Miami's Energetic Big Three Wears Down Boston's Old Big ThreeIn the famous "Rumble in the Jungle" fight, Muhammad Ali leaned against the ropes and absorbed body shots from George Foreman for several rounds before asking Foreman, "Is that all you got?" Ali took Foreman's heart with those words and soon after that he knocked Foreman out to regain the World Heavyweight Boxing Championship. The Boston Celtics wore themselves out landing body blows on the Miami Heat in game seven of the Eastern Conference Finals--leading by as many as 11 points, maintaining a seven point halftime edge and staying in front as late as the eight minute mark of the fourth quarter--before the Heat figuratively asked, "Is that all you got?" and closed the game out with a 20-6 run to earn their second consecutive trip to the NBA Finals. In the "Rumble in the Jungle" the wily former champion outlasted the young, inexperienced champion but in the Boston-Miami matchup we saw the young challenger outlast a wily former champion seeking one final shot at the title. Miami fans who think that their team will have many chances to win a championship should keep in mind that in five years together Boston's Big Three plus Rajon Rondo quartet made it to the NBA Finals twice and won one championship; injuries, the rise of new contenders and other factors affect how many chances a team gets to win a title--and even a team with multiple future Hall of Famers is not immune to those challenges and twists of fate.
The Celtics executed the proper anti-Heat game plan for much of game seven, building a lead by limiting their turnovers, outscoring the Heat in the paint and preventing Miami from scoring in transition. Rondo authored his fourth triple double of this postseason and the 10th of his playoff career (22 points, 14 assists, 10 rebounds) and each member of Boston's Big Three scored in double figures--19 points for Paul Pierce, 15 points for Ray Allen, 14 points for Kevin Garnett--but Boston's bench supplied just two points, forcing Boston's old warriors to shoulder a load that they no longer can carry. The Big Three looked like a boxer who had punched himself to exhaustion or a race car with an overheated engine: their fourth quarter shots came up short, they could not find the energy to pursue rebounds or loose balls and their defensive rotations were late. The 26 year old Rondo will obviously be the cornerstone of Boston's rebuilding project, since it seems unlikely that the Celtics will bring back the Big Three as a group. This was Rondo's second game seven triple double of the 2012 playoffs, a remarkable feat considering that no other player in NBA history has more than one game seven triple double in his entire career (Russell Westbrook, Scottie Pippen, James Worthy, Larry Bird and Jerry West are the only other players who have had a game seven triple double).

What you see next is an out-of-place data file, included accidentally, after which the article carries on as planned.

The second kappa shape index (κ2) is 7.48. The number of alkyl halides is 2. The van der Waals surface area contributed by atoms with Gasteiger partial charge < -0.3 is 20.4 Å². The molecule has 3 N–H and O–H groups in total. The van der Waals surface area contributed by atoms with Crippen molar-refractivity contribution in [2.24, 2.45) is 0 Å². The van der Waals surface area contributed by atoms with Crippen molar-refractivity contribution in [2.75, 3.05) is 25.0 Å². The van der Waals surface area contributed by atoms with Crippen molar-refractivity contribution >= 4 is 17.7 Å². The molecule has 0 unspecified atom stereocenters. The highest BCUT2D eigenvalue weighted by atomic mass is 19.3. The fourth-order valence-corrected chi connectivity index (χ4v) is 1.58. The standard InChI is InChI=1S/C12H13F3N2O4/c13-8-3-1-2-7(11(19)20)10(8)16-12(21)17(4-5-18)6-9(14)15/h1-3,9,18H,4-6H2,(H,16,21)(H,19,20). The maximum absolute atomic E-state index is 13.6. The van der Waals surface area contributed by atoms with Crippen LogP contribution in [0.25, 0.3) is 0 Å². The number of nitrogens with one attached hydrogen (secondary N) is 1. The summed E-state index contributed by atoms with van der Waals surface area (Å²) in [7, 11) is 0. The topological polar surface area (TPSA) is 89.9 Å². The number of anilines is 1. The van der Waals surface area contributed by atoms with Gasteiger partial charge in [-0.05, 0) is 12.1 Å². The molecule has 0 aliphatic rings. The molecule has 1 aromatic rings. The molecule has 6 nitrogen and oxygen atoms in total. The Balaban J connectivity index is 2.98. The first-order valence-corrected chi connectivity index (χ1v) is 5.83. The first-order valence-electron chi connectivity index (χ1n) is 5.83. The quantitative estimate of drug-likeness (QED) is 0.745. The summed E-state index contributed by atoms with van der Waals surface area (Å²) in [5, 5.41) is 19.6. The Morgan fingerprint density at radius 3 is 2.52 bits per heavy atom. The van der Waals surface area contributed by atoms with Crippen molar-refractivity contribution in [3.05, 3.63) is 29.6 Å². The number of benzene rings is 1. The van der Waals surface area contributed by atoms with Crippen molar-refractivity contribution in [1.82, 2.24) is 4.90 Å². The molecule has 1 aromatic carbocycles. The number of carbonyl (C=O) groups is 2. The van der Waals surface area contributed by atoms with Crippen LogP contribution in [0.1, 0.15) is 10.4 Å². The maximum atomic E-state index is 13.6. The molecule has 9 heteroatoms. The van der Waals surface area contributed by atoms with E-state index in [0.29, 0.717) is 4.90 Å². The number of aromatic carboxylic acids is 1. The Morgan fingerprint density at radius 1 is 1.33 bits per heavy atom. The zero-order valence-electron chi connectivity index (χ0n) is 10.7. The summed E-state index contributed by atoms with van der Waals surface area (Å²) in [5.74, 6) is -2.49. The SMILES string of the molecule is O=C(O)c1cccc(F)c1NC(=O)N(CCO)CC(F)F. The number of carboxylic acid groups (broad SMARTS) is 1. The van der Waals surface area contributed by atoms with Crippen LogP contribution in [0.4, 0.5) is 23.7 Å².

The return of Chris Bosh to full minutes (31) and full productivity (19 points on 8-10 field goal shooting, eight rebounds) proved to be a decisive X factor in game seven; his timely shot making--including three three point field goals after shooting just 4-20 from behind the arc in his entire playoff career--not only provided crucial points but also spread Boston's defense thin, opening up driving lanes for LeBron James and Dwyane Wade. It is not a coincidence that the Heat are 7-2 in the 2012 playoffs with Bosh (including 2-1 versus Boston) and just 5-4 without him; foolish critics dubbed Miami's Big Three "Two and a Half Men"--not so subtly suggesting that Bosh is not nearly as important or productive as James and Wade--but intelligent basketball observers know that Bosh is hardly half a man from a basketball standpoint.